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Thiazide-Induced Hypercalcemia in Vitamin D-Treated Hypoparathyroidism

A. M. PARFITT, M.B., B.Chir.
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Supported in part by grants from the National Health and Medical Research Council of Australia, Canberra, ACT, Australia, and Merck, Sharp & Dohme, Granville N.S.W, Australia.

▸Requests for reprints should be addressed to A. M. Parfitt, M.B., Fifth Medical Division, Henry Ford Hospital, 2799 West Grand Blvd., Detroit, Mich. 48202.


Brisbane, Queensland, Australia


Ann Intern Med. 1972;77(4):557-563. doi:10.7326/0003-4819-77-4-557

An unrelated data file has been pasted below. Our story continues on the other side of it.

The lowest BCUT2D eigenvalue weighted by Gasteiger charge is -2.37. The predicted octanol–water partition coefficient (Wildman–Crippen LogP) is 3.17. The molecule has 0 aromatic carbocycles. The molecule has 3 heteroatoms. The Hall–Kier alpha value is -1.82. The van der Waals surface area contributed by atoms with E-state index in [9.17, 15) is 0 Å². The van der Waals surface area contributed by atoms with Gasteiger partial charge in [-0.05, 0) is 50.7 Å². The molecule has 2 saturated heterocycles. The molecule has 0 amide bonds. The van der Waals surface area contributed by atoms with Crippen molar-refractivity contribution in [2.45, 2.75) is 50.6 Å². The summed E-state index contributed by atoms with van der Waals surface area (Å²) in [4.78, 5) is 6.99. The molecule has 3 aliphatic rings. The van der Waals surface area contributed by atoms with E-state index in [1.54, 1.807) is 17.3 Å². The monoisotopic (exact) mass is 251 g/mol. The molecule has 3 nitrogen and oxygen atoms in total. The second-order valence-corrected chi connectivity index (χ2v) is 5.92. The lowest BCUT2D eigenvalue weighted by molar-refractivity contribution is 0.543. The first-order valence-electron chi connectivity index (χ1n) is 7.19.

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Twelve of 33 vitamin D-treated hypoparathyroid patients observed for a mean of 5½ years were given a thiazide diuretic for the treatment of edema or hypertension; the dose did not exceed one tablet (5 mg) of bendrofluazide (USAN, bendroflumethiaziade) or methyclothiazide (USAN, methylclothiazide) daily. Of these 12 patients, 5 developed hypercalcemia. Thiazide administration has become the commonest cause of hypercalcemia in this series of patients. During 1970 hypercalcemia occurred in 3 of 5 who were given a thiazide and in only 1 of 25 who were not. In two patients hypercalcemia remitted spontaneously and did not recur with continued or repeated thiazide administration. This is probably the normal course of thiazide-induced hypercalcemia in vitamin D-treated hypoparathyroidism unless there is a sustained fall in urine calcium excretion. This fall may result from worsening renal function or sustained sodium depletion or may be a direct effect of thiazides on calcium reabsorption, an effect that is usually absent in hypoparathyroidism.

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